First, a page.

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Chicago home-care firm faces changes in the industry

by Katie Peralta
May 1, 2013


Wellspring

Katie Peralta/Medill

Wellspring Safety Net Systems Inc., based in Chicago's West Loop, does business as Wellspring Personal Care.

sheila2

Wellspring Personal Care website

Sheila McMackin, owner and founder of Wellspring Personal Care.


Katie Peralta/Medill

Sheila McMackin, Wellspring's founder, says long-term commitment to clients sets her firm apart. In this audio recording, she tells of one of her caregiver's dedication to a client who had fallen during a snowstorm.


The industry that provides care at home to aging seniors is on the cusp of major transformation, and a privately-owned Chicago firm, Wellspring Safety Net Systems Inc., is in the midst of the change.

The rollout of the Affordable Care Act, the aging of Baby Boomers and nurses who care for them, and the likely rise of low-price competition, all are factors that will affect the future of Wellspring as well as of the senior home care industry as a whole, according to Sheila McMackin, president and founder of the 18-year-old firm, which does business as Wellspring Personal Care.

“There’s going to be a thinning of the herd through natural forces in the marketplace,” she said.

The number of Chicagoans between 65 and 84 years of age is projected to double by 2040, according to the Chicago Metropolitan Agency for Planning’s GO TO 2040 data. Furthermore, the population of seniors 85 and older, which is the fastest growing group in the older population, is expected to triple by then.

James Swan of the University of North Texas, who holds a Ph.D. in sociology from Northwestern, said the increase in numbers of senior citizens will affect the care administered to them as well as how they will pay for it.

“In theory it should be a very great market,” he said.

However, he added, a nationwide lack of geriatric-specialized health care professionals adds to the uncertainty of the industry’s future.

“We’ve got the demand, but no supply and money,” he said.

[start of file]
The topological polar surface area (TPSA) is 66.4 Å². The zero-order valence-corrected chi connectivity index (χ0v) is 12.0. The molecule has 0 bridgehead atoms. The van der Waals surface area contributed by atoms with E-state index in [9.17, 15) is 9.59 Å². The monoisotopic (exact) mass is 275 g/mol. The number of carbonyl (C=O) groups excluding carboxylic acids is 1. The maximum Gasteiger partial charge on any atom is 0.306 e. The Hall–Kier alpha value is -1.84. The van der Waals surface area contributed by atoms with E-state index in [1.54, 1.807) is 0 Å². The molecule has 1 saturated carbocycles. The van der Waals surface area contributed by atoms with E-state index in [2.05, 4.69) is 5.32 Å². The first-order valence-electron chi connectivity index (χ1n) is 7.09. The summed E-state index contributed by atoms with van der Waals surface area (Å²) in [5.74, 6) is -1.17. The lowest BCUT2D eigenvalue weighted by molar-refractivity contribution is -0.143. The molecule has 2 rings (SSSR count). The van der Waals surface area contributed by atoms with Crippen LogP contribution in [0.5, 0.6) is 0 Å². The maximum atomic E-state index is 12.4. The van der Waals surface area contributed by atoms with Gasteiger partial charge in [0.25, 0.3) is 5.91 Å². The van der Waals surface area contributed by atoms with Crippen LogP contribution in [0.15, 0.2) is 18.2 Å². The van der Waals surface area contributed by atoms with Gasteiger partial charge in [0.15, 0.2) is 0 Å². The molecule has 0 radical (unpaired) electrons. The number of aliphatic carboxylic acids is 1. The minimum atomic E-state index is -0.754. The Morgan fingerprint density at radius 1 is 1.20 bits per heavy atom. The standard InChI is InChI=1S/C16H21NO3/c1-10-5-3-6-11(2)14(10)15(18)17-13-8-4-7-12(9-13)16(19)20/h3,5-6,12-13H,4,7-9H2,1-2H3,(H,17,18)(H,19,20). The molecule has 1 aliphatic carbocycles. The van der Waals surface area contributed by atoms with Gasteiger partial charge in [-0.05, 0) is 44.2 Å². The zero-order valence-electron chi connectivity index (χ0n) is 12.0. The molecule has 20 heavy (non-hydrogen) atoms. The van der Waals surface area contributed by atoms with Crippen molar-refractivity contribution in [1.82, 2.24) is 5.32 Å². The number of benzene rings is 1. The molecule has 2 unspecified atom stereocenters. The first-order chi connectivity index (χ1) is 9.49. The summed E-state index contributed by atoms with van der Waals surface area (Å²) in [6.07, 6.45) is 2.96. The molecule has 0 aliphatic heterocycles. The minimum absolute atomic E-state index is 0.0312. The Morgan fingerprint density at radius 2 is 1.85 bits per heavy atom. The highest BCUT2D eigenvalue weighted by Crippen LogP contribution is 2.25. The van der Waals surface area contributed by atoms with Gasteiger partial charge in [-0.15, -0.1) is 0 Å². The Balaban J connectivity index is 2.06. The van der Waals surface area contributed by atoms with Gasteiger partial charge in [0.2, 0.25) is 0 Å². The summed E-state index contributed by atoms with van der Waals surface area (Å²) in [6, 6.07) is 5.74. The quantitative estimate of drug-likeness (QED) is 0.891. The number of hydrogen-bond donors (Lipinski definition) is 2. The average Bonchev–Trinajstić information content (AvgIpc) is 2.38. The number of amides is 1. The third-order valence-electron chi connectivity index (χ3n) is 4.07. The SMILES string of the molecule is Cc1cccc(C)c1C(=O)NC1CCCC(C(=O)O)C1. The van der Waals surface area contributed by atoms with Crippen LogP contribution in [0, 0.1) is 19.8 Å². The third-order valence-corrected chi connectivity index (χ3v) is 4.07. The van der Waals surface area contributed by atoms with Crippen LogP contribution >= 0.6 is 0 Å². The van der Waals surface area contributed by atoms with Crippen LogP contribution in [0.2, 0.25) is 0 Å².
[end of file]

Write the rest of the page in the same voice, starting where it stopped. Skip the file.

Phyllis Mitzen, co-program director of the Center for Long Term Care Reform: Health and Medicine Policy Research Group in Chicago, said the Affordable Care Act also needs more doctors in primary care, which is less attractive than more lucrative specialties.

Swan said home care providers like Wellspring, many of them uncertain what to make of the ACA, could find themselves in a bind come 2014, when the legislation is slated to take full effect.

“Home care providers could be hit on both sides: no health insurance for under-insured and no insurance for their own problems,” he said.

McMackin, for instance, is still deciding whether to provide the employee insurance called for by the Act, or pay a fine. She feels the law could prompt some providers  to close their doors.

“The Affordable Care Act, I believe, will have a significant impact on the industry,” she said. “First of all, everyone is terrified of it. I’m worried about it and I feel pressure by it, but not terrified.”

Past success for Wellspring, McMackin said, has stemmed from the firm's heavy involvement in public policy, collaboration with other health-care providers, and a dedication to quality care.

McMackin, a social worker by trade, established Wellspring at a time when the industry offered far fewer options than it does today.  

“Our clients really wanted to stay at home,” she said. “The quality of what was available was fairly limited.”